The human leukocyte antigen (HLA) locus contains the most polymorphic genes in the human genome. These genes play an important role in immune response and much is already known about their role in autoimmunity and infectious disease. Genotyping of the traditional HLA loci is a very time-consuming process, and established methods are not valid for performing high throughput HLA typing for large sample sets. We apply two strategies to overcome this problem:
- Imputation-based approaches, that were specifically developed for the HLA genes within the major histocompatibility complex (MHC), allow for in silico typing of classical alleles in large sample sets from GWA studies. Due to the strong linkage disequilibrium (LD) across the MHC, alleles across the different classical HLA loci show a strong correlation and SNPs outside the HLA genes can give information on HLA types. At our Institute, we use state-of-the-art imputation tools to predict HLA alleles from GWAS data and to investigate and fine map association signals within the MHC for different diseases.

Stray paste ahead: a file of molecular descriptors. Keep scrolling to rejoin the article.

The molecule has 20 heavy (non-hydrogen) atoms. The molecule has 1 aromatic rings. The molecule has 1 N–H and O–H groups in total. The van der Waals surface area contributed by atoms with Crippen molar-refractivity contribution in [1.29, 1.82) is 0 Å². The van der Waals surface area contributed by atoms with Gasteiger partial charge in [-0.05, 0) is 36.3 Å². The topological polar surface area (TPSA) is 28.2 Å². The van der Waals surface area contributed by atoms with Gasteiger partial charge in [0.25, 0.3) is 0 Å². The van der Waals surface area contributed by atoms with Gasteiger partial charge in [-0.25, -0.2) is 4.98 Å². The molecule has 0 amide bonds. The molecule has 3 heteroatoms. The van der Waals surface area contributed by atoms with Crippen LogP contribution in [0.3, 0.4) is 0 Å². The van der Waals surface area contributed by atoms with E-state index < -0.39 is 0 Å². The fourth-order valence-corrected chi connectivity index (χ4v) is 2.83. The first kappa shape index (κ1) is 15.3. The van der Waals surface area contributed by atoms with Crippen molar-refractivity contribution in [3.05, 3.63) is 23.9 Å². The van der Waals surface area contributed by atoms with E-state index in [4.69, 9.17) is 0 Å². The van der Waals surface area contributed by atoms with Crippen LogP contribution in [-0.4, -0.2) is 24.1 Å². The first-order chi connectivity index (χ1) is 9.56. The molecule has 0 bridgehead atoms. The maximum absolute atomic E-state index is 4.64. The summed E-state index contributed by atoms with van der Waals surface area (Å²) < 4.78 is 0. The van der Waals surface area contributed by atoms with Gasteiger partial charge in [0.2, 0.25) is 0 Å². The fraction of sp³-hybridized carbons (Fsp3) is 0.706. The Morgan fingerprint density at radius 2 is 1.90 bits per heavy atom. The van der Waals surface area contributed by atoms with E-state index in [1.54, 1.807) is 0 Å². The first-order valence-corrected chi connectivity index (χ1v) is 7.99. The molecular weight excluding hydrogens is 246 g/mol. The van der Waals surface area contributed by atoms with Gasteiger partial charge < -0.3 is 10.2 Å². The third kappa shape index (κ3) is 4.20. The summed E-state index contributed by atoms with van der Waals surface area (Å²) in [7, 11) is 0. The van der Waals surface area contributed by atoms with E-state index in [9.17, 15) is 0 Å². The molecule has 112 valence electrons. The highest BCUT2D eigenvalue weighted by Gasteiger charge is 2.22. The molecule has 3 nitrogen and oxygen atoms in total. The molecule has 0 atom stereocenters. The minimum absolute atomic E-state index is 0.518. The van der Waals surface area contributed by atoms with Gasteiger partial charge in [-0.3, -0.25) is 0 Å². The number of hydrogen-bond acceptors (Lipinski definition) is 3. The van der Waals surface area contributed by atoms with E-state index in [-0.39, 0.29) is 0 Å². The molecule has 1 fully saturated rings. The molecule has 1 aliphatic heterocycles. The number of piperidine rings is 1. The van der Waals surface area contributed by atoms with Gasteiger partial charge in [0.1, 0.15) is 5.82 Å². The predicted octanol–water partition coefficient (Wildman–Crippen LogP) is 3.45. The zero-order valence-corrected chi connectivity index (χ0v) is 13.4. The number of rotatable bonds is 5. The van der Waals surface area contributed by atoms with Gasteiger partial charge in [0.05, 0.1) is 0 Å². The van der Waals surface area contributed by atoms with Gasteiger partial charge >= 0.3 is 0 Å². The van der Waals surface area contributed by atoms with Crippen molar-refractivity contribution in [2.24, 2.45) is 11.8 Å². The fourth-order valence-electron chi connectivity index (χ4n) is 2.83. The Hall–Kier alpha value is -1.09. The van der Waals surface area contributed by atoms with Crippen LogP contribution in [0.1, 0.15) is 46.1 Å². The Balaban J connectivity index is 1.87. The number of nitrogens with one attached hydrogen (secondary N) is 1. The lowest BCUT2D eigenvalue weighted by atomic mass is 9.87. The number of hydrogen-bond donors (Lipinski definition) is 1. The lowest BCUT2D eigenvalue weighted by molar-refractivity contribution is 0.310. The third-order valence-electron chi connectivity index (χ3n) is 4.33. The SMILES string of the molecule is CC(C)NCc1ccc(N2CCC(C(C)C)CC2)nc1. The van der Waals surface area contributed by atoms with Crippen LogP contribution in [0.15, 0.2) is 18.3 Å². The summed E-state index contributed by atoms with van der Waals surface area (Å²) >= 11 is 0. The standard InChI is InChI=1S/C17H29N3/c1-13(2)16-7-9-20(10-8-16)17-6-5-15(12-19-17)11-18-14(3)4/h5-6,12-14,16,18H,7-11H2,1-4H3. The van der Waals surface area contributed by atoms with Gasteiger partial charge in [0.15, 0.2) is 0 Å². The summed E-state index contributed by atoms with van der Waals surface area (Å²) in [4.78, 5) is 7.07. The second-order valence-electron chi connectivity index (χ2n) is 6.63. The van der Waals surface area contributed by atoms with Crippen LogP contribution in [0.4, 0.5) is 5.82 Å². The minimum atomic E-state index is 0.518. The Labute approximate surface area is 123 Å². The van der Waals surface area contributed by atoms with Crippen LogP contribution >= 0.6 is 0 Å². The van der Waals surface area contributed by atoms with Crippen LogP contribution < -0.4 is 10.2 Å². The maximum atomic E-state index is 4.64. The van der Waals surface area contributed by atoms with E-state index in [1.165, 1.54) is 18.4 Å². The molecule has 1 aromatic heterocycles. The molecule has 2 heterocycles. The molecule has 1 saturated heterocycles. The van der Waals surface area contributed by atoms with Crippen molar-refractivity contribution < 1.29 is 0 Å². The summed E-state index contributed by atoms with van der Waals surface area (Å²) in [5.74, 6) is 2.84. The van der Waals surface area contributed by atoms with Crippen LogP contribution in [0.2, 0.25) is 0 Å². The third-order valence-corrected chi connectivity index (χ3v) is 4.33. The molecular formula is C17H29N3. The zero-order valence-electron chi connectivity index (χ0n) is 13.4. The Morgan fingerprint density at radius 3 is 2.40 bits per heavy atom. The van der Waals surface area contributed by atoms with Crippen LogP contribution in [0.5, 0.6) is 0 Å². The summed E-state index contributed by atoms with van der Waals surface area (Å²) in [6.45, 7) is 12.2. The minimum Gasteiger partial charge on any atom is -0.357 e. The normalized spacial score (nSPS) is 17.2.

- To achieve high resolution HLA typings in a high throughput manner, we developed a highly automated method, which employs comprehensive in- solution targeted capturing of the complete classic class I and class II loci in combination with next generation sequencing (NGS). The fully automated analysis we implemented allowed for the accurate characterization of HLA-A (0.99 allele calling rate), HLA-B (0.99), HLA-C (0.99), HLA-DRB1 (0.98), HLA-DQA1 (0.99), HLA-DQB1 (0.99), HLA-DPA1 (0.98) and HLA-DPB1 (0.96). Including possible ambiguities and manual verification allows for exact HLA typing.